The New York Department of Financial Services (DFS) recently issued guidance on whistleblowing programs, enunciating principals that all institutions chartered, licensed, or regulated by DFS, regardless of industry, size, or number of employees, should account for when designing and implementing such programs.
The guidance defines “whistleblowing” as the reporting of information or concerns, by one or more individuals or entities, that are reasonably believed to constitute illegality, fraud, unfair or unethical conduct, mismanagement, abuse of power, unsafe or dangerous activity, or other wrongful conduct, including, but not limited to, any conduct that may affect the safety, soundness, or reputation of the institution. A whistleblower may be any person who has an opportunity to observe improper conduct at a company, including current or former employees, agents, consultants, vendors or service providers, outside counsel, customers, or shareholders.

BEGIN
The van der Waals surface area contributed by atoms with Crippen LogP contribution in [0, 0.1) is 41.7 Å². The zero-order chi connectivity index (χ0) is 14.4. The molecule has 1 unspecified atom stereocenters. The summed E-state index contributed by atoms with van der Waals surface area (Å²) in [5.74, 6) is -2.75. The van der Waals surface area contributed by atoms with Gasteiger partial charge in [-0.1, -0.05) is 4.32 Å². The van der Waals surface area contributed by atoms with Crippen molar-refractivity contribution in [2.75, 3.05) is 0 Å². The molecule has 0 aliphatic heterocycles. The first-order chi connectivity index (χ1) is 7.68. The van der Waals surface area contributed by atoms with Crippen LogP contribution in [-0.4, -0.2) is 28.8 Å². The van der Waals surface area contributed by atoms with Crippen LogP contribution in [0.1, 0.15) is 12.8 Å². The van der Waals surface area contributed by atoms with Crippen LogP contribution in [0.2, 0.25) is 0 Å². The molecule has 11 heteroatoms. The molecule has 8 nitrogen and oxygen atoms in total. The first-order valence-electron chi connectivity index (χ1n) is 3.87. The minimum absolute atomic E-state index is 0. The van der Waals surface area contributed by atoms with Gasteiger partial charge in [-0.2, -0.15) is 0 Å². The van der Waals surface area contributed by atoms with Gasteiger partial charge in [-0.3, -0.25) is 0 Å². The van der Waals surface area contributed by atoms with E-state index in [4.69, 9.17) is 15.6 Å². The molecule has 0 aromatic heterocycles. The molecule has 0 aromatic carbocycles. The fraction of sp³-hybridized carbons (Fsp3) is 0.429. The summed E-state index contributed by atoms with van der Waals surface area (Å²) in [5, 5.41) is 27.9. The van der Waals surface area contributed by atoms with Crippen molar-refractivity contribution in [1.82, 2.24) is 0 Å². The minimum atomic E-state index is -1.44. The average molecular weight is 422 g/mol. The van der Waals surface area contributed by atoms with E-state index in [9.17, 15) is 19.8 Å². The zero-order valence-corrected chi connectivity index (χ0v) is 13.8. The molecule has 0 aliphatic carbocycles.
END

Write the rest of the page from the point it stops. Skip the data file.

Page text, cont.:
The guidance recognizes that due to the variety of institutions subject to oversight by DFS, there is no “one size fits all” whistleblowing program model, and that a program should be based on factors such as the institution’s size, geographical reach, and lines of business. However, the guidance states that DFS will consider the following factors, at a minimum, in determining a whistleblowing program’s effectiveness:
- Independent, well-publicized, easy to access, and consistent reporting channels;
- Strong protections for whistleblower anonymity;
- Procedures for identifying and managing conflicts of interest;
- Adequately trained staff;
- Procedures for investigating allegations of wrongdoing;
- Procedures for ensuring appropriate follow-up to valid complaints;
- Protection from retaliation;
- Confidential treatment;
- Appropriate oversight by senior management, internal and external auditors, and the Board of Directors; and
- A top-down culture of support for the whistleblowing function.